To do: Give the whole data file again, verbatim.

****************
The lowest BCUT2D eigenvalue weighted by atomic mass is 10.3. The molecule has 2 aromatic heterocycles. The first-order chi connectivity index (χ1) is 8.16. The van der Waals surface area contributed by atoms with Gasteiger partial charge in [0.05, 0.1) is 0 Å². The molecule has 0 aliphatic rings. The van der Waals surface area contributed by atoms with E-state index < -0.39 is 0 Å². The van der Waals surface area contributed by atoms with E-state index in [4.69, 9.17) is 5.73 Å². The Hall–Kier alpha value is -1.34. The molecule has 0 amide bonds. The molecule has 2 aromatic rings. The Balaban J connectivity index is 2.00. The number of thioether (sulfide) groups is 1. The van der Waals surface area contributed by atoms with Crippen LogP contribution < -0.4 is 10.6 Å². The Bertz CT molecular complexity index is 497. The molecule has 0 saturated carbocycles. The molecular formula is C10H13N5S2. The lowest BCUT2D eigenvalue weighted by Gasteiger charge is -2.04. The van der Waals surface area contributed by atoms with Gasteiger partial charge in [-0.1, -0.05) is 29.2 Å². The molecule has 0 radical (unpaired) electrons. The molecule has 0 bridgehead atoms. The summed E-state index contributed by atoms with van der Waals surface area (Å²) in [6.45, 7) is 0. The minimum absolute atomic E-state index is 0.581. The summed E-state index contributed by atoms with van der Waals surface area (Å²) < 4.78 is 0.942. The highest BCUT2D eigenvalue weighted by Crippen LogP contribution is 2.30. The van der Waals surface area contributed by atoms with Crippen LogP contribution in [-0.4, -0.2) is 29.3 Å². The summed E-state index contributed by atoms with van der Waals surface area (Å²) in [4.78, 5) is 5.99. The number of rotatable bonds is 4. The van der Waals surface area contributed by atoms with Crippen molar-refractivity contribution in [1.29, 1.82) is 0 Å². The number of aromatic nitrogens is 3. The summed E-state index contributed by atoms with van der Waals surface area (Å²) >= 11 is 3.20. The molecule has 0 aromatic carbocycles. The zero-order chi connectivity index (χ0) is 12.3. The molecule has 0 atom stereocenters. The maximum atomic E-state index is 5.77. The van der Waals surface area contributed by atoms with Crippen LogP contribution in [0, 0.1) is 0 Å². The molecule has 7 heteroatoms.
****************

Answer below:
The lowest BCUT2D eigenvalue weighted by atomic mass is 10.3. The molecule has 2 aromatic heterocycles. The first-order chi connectivity index (χ1) is 8.16. The van der Waals surface area contributed by atoms with Gasteiger partial charge in [0.05, 0.1) is 0 Å². The molecule has 0 aliphatic rings. The van der Waals surface area contributed by atoms with E-state index < -0.39 is 0 Å². The van der Waals surface area contributed by atoms with E-state index in [4.69, 9.17) is 5.73 Å². The Hall–Kier alpha value is -1.34. The molecule has 0 amide bonds. The molecule has 2 aromatic rings. The Balaban J connectivity index is 2.00. The number of thioether (sulfide) groups is 1. The van der Waals surface area contributed by atoms with Crippen LogP contribution < -0.4 is 10.6 Å². The Bertz CT molecular complexity index is 497. The molecule has 0 saturated carbocycles. The molecular formula is C10H13N5S2. The lowest BCUT2D eigenvalue weighted by Gasteiger charge is -2.04. The van der Waals surface area contributed by atoms with Gasteiger partial charge in [-0.1, -0.05) is 29.2 Å². The molecule has 0 radical (unpaired) electrons. The molecule has 0 bridgehead atoms. The summed E-state index contributed by atoms with van der Waals surface area (Å²) in [6.45, 7) is 0. The minimum absolute atomic E-state index is 0.581. The summed E-state index contributed by atoms with van der Waals surface area (Å²) < 4.78 is 0.942. The highest BCUT2D eigenvalue weighted by Crippen LogP contribution is 2.30. The van der Waals surface area contributed by atoms with Crippen LogP contribution in [-0.4, -0.2) is 29.3 Å². The summed E-state index contributed by atoms with van der Waals surface area (Å²) in [4.78, 5) is 5.99. The number of rotatable bonds is 4. The van der Waals surface area contributed by atoms with Crippen molar-refractivity contribution in [1.29, 1.82) is 0 Å². The number of aromatic nitrogens is 3. The summed E-state index contributed by atoms with van der Waals surface area (Å²) >= 11 is 3.20. The molecule has 0 aromatic carbocycles. The zero-order chi connectivity index (χ0) is 12.3. The molecule has 0 atom stereocenters. The maximum atomic E-state index is 5.77. The van der Waals surface area contributed by atoms with Crippen LogP contribution in [0, 0.1) is 0 Å². The molecule has 7 heteroatoms.